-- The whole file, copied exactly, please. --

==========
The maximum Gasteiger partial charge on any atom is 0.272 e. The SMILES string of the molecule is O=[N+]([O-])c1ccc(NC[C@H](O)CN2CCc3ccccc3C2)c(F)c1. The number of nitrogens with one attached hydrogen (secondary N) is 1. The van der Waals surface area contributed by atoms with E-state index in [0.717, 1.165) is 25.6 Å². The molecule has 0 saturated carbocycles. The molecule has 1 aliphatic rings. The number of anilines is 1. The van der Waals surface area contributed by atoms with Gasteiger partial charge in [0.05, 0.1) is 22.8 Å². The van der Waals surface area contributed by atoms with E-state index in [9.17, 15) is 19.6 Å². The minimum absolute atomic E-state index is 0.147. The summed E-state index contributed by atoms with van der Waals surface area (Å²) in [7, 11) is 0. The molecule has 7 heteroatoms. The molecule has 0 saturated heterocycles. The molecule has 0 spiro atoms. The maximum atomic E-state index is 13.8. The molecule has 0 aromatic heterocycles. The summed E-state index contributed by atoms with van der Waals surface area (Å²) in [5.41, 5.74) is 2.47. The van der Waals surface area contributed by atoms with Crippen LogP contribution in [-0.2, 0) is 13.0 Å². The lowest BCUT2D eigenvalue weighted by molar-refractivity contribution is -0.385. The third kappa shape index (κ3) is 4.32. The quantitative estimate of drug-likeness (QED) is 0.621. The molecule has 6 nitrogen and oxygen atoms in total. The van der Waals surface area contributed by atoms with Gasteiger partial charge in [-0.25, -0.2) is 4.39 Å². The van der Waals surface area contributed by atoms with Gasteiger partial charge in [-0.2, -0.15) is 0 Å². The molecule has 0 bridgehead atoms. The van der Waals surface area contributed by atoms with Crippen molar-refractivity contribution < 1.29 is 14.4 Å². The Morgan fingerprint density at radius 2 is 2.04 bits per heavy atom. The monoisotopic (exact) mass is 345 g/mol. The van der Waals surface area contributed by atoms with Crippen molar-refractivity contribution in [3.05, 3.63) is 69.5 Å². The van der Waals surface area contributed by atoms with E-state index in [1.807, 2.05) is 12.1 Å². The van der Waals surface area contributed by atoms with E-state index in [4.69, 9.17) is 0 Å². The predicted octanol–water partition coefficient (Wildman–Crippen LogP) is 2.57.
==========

The maximum Gasteiger partial charge on any atom is 0.272 e. The SMILES string of the molecule is O=[N+]([O-])c1ccc(NC[C@H](O)CN2CCc3ccccc3C2)c(F)c1. The number of nitrogens with one attached hydrogen (secondary N) is 1. The van der Waals surface area contributed by atoms with E-state index in [0.717, 1.165) is 25.6 Å². The molecule has 0 saturated carbocycles. The molecule has 1 aliphatic rings. The number of anilines is 1. The van der Waals surface area contributed by atoms with Gasteiger partial charge in [0.05, 0.1) is 22.8 Å². The van der Waals surface area contributed by atoms with E-state index in [9.17, 15) is 19.6 Å². The minimum absolute atomic E-state index is 0.147. The summed E-state index contributed by atoms with van der Waals surface area (Å²) in [7, 11) is 0. The molecule has 7 heteroatoms. The molecule has 0 saturated heterocycles. The molecule has 0 spiro atoms. The maximum atomic E-state index is 13.8. The molecule has 0 aromatic heterocycles. The summed E-state index contributed by atoms with van der Waals surface area (Å²) in [5.41, 5.74) is 2.47. The van der Waals surface area contributed by atoms with Crippen LogP contribution in [-0.2, 0) is 13.0 Å². The lowest BCUT2D eigenvalue weighted by molar-refractivity contribution is -0.385. The third kappa shape index (κ3) is 4.32. The quantitative estimate of drug-likeness (QED) is 0.621. The molecule has 6 nitrogen and oxygen atoms in total. The van der Waals surface area contributed by atoms with Gasteiger partial charge in [-0.25, -0.2) is 4.39 Å². The van der Waals surface area contributed by atoms with Gasteiger partial charge in [-0.2, -0.15) is 0 Å². The molecule has 0 bridgehead atoms. The van der Waals surface area contributed by atoms with Crippen molar-refractivity contribution < 1.29 is 14.4 Å². The Morgan fingerprint density at radius 2 is 2.04 bits per heavy atom. The monoisotopic (exact) mass is 345 g/mol. The van der Waals surface area contributed by atoms with Crippen molar-refractivity contribution in [3.05, 3.63) is 69.5 Å². The van der Waals surface area contributed by atoms with E-state index in [1.807, 2.05) is 12.1 Å². The van der Waals surface area contributed by atoms with E-state index in [4.69, 9.17) is 0 Å². The predicted octanol–water partition coefficient (Wildman–Crippen LogP) is 2.57.